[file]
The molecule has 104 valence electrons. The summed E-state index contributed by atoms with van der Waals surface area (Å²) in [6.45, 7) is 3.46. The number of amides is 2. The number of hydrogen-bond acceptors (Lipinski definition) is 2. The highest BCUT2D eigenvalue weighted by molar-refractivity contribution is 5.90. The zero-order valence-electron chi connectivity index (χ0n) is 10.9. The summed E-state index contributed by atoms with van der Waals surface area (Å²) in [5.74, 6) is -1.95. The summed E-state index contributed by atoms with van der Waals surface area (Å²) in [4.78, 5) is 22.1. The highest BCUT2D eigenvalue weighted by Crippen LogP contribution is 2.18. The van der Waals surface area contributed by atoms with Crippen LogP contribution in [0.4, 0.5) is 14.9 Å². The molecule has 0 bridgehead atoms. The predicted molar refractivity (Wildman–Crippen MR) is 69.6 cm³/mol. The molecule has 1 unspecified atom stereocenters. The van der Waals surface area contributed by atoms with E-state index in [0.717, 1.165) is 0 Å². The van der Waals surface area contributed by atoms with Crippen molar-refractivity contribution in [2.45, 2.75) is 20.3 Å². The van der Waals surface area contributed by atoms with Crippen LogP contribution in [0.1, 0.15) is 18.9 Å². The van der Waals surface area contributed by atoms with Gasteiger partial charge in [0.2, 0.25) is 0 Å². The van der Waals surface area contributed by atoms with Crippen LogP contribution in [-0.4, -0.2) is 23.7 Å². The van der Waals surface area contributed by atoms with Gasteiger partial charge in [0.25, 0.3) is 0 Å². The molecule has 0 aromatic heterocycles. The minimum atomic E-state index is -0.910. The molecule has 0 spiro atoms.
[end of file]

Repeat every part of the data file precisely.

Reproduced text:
The molecule has 104 valence electrons. The summed E-state index contributed by atoms with van der Waals surface area (Å²) in [6.45, 7) is 3.46. The number of amides is 2. The number of hydrogen-bond acceptors (Lipinski definition) is 2. The highest BCUT2D eigenvalue weighted by molar-refractivity contribution is 5.90. The zero-order valence-electron chi connectivity index (χ0n) is 10.9. The summed E-state index contributed by atoms with van der Waals surface area (Å²) in [5.74, 6) is -1.95. The summed E-state index contributed by atoms with van der Waals surface area (Å²) in [4.78, 5) is 22.1. The highest BCUT2D eigenvalue weighted by Crippen LogP contribution is 2.18. The van der Waals surface area contributed by atoms with Crippen LogP contribution in [0.4, 0.5) is 14.9 Å². The molecule has 0 bridgehead atoms. The predicted molar refractivity (Wildman–Crippen MR) is 69.6 cm³/mol. The molecule has 1 unspecified atom stereocenters. The van der Waals surface area contributed by atoms with E-state index in [0.717, 1.165) is 0 Å². The van der Waals surface area contributed by atoms with Crippen molar-refractivity contribution in [2.45, 2.75) is 20.3 Å². The van der Waals surface area contributed by atoms with Crippen LogP contribution in [0.1, 0.15) is 18.9 Å². The van der Waals surface area contributed by atoms with Gasteiger partial charge in [0.2, 0.25) is 0 Å². The van der Waals surface area contributed by atoms with Crippen LogP contribution in [-0.4, -0.2) is 23.7 Å². The van der Waals surface area contributed by atoms with Gasteiger partial charge in [0.25, 0.3) is 0 Å². The molecule has 0 aromatic heterocycles. The minimum atomic E-state index is -0.910. The molecule has 0 spiro atoms.